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# Euler's Method Error

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I am looking at the effect of the step size (h) on the size of the error for Euler's method. I am using the following ODE:

$$\frac{dy}{dx}=sin(x)$$

With the following conditions:

y(0) = 0, solving for x = pi

I get the errors shown below for each step size.

 h Error $$\pi/10$$ -0.01648 $$\pi/20$$ -0.00411 $$\pi/40$$ -0.00103 $$\pi/80$$ -0.00026

I checked my calculations were correct using this online calculator:

http://www.math-cs.gordon.edu/~senning/desolver/

On the wikipedia page for Euler's Method (https://en.wikipedia.org/wiki/Euler_method#Global_truncation_error), it states that the error should be approximately proportional to h because it is a 1st order method, but in my data it is approximately proportional to h squared! This only happens for this particular ODE. The other ODEs I tested gave errors proportional to h squared, but I can't find any explanation for why this ODE is different.

Thank you for ay help!

Apr 14, 2018
edited by Will85237  Apr 14, 2018

#1
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It's been a while since I dealt with this sort of stuff, but I think that this is the likely explanation.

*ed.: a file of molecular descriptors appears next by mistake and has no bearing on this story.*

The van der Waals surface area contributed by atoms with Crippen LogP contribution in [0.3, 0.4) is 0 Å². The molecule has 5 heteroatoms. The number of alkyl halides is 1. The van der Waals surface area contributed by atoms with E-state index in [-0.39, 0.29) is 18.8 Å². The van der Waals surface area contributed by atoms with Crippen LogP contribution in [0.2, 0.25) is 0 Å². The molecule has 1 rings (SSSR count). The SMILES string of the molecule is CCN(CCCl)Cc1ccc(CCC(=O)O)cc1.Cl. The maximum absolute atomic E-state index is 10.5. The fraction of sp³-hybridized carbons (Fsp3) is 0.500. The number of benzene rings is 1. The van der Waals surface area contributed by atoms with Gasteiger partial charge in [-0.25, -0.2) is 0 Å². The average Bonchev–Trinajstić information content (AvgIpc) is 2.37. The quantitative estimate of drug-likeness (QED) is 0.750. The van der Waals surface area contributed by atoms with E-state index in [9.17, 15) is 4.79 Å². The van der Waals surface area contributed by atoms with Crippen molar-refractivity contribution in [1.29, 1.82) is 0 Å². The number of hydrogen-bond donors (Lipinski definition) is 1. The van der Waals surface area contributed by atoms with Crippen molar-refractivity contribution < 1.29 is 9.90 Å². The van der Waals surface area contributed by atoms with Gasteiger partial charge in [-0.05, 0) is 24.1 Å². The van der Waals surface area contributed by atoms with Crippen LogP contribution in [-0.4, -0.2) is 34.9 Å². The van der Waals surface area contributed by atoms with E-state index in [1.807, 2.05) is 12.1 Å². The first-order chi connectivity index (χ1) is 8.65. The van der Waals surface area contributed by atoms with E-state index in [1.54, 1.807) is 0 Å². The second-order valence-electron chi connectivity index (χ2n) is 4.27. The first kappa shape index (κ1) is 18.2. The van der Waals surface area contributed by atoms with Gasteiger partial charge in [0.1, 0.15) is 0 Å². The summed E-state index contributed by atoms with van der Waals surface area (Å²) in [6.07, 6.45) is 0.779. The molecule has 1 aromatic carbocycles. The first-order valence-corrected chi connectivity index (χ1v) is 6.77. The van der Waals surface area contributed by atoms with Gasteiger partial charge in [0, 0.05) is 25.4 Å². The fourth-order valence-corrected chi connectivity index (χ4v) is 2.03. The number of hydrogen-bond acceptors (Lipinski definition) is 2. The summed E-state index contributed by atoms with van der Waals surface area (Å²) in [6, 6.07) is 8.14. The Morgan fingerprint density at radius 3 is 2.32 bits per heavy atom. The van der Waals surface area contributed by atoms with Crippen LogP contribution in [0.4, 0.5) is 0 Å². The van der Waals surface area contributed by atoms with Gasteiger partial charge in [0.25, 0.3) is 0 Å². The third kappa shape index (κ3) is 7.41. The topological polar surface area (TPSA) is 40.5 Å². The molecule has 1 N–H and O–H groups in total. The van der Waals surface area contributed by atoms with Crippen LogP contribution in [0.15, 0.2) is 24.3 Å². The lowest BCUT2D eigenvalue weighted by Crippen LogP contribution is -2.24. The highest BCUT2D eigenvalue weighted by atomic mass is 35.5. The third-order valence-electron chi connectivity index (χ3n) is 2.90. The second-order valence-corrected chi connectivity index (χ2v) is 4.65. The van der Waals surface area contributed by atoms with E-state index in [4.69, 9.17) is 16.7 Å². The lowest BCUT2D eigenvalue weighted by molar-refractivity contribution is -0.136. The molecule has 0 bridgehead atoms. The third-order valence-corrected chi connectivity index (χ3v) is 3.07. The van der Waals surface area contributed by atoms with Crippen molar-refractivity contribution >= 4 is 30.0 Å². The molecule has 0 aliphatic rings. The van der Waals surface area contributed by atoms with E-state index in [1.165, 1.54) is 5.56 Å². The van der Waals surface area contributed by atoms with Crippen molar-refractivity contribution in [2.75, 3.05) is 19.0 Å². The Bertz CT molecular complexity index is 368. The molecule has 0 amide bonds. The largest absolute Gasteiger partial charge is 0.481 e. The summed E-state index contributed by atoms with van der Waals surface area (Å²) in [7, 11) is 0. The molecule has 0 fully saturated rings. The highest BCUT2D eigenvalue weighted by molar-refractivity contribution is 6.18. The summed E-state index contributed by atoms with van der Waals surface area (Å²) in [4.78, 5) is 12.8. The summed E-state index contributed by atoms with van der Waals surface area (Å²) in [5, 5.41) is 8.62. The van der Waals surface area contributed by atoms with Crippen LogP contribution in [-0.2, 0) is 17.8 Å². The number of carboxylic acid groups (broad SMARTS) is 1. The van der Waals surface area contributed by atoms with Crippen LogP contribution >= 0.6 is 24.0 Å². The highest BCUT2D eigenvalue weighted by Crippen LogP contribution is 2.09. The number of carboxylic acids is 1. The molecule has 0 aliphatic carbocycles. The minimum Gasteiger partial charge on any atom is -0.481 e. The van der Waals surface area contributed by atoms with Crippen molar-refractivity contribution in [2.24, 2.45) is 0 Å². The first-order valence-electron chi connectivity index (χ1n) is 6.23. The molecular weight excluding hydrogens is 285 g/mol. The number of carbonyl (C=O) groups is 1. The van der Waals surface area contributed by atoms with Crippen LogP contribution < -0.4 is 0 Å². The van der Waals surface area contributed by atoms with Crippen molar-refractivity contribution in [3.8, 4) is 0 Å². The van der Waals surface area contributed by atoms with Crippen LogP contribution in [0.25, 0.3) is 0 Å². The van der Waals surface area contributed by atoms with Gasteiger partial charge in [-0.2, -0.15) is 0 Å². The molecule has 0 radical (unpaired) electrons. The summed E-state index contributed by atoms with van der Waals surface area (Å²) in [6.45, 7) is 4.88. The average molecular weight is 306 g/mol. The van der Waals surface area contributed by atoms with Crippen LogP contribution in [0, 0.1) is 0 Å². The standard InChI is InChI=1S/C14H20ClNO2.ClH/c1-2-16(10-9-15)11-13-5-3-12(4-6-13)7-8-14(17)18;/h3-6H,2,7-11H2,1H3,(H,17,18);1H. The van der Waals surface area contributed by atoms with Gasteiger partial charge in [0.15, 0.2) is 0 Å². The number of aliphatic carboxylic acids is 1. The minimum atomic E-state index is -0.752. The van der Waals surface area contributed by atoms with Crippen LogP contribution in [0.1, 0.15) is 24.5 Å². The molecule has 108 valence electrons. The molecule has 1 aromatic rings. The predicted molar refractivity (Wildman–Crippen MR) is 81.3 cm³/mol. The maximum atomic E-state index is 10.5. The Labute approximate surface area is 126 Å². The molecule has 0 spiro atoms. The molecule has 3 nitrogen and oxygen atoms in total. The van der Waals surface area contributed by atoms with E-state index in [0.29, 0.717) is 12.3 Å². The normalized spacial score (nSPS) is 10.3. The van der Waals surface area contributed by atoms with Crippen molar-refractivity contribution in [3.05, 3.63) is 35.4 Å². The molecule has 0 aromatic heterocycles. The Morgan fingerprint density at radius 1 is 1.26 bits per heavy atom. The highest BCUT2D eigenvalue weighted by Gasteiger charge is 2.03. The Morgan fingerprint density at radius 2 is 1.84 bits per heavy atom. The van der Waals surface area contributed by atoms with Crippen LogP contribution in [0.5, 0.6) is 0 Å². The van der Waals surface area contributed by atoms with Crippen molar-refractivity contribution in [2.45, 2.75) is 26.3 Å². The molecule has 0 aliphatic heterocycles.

For the ode

$$\displaystyle y'=f(x,y) ,$$

the local truncation error is

$$\displaystyle \frac{h^{2}}{2!}f'(x_{0},y_{0}),$$

which, for the given equation will be

$$\displaystyle \frac{h^{2}}{2!}\cos(x_{0}).$$

Since we are working over the range 0 to pi, what will happen is that the errors to the left of pi/2 will, in some way, cancel out with the errors to the right of pi/2, (because the cosines will be equal in magnitude but opposite in sign).

That means that the truncation errors don't build up in the usual way. Looking at the truncation errors for each step will probably give a clearer picture.

Tiggsy

Apr 15, 2018
#2
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A further thought.

Repeat your calculations for x = 0 to x = pi/2 and see if the errors behave as they should.

Tiggsy

Apr 15, 2018
#3
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It's the max error that is linear with h:

.

Apr 15, 2018